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concepts and characterize them. It is possible to apply the generalization approach to
different images (25 images per second) and to the audio track of a video in order to
detect the concepts on each media. Ayache et al. [AYA 06] do not use the same base
of concepts for the two document types: they propose 15 concepts for images and
100 or so for audio documents.
The regrouping approach to generalization consists of gathering several pieces of
information of the same kind. This regrouping does not necessarily lead to
meaningful information as with the identification approach, which does not allow us
to build reference bases such as concepts. For example, the truncation in IR
represents terms with truncated terms (thus, “advantages” and “advantaging” can be
regrouped into “advantag”). Pham et al. [PHA 07] propose the application of this
approach to images by splitting the image with a regular grid to obtain a set of cells
(called patches). An image can thus be considered a bag of patches (just as a text is
considered a bag of terms). Pham et al. call these patches visterms (visual terms) by
analogy with the terms contained in texts (which they call texterms). When splitting
an image in visterms using a regular grid, the same visterm can appear several times;
thus, its raw frequency determines its weight just like for the terms. Pham et al. also
propose a segmentation of the images in regions, which consists of performing a
splitting guided by the content (colors, for example). Nevertheless, this approach
does not allow the semantic identification of the constructed regions. Standardization and decision support systems
Mainly used in multicriteria decision support, standardization consists, just like
normalization, of bringing the score of the different criteria along the same interval
of results ([0;1], in general). Nevertheless, the main difference with normalization is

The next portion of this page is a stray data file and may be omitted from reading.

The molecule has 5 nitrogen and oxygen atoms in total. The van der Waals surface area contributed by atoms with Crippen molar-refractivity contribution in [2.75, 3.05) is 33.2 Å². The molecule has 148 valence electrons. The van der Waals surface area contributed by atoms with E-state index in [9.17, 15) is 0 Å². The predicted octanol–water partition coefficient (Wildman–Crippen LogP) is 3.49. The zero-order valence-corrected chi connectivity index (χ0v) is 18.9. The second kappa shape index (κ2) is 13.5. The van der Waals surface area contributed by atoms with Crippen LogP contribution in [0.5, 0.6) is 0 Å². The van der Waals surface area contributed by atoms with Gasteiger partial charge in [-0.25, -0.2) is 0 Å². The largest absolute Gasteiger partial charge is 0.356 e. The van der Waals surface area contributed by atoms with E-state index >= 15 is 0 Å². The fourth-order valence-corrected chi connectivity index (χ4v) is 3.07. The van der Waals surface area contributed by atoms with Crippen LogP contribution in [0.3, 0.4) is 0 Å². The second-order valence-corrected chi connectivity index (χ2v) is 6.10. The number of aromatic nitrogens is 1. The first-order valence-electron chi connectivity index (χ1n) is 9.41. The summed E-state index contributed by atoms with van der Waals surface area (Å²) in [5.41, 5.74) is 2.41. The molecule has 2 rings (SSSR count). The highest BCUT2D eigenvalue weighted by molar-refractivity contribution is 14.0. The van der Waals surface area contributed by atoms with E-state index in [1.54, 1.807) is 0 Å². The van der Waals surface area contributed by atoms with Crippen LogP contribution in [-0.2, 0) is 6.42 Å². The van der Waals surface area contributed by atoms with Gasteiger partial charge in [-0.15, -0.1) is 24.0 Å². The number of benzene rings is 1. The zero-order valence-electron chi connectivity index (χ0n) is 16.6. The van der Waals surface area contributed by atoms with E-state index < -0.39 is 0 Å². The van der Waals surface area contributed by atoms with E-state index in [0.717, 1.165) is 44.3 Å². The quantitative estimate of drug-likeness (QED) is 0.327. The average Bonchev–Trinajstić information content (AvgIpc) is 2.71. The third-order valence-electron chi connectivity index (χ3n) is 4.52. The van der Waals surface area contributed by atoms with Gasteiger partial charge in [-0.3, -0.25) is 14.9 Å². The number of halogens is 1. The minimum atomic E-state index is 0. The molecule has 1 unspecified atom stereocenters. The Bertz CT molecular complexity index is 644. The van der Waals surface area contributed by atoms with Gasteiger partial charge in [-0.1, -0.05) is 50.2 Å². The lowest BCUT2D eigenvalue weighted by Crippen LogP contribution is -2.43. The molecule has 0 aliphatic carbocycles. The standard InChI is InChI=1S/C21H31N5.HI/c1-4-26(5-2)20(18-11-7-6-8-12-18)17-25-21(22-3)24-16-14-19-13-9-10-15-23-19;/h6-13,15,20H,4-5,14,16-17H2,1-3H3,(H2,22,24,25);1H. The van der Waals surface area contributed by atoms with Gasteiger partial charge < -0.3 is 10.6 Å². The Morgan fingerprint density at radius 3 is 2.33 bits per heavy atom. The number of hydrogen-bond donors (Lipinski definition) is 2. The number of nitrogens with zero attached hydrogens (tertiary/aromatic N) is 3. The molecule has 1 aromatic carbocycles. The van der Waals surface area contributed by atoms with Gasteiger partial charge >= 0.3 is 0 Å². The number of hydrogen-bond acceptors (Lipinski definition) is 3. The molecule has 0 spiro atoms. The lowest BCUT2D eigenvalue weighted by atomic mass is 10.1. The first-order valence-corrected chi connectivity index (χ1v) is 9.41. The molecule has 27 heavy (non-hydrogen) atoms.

that standardization is applied to non-numeric evaluations [MAL 03, LAB 03]. For
example, each criterion is evaluated following three categories (strong interest,
average interest and weak interest) in [MAL 03] and following six categories (very
weak, weak, average, strong, very strong and exceptional) in [LAB 03]. Moreover,
standardization demands that, for each criterion, the categories be compared in pairs.
In [MAL 03], each pair is labeled from 1 to 9 by the user, which indicates whether
the two categories are of equal importance (1) or one of them is a lot more important
than the other (9). Once this pair-comparison matrix has been established, the system
generates the corresponding standardized numeric values [SAA 80, MAL 03]. An
example of a standardization process with an added comparison phase of category
pairs is illustrated in [PAL 10a]. It is a study in the automotive domain. The
categories corresponding to the color criteria are “ideal” for blue and red,
“acceptable” for green and orange and “borderline” for white and black. The
comparison phase of these category pairs determines the values of 1 for “ideal”, 0.75
for “acceptable” and 0.3 for “borderline”: the green and orange cars will thus have a
weight of 0.75 for the color criteria.
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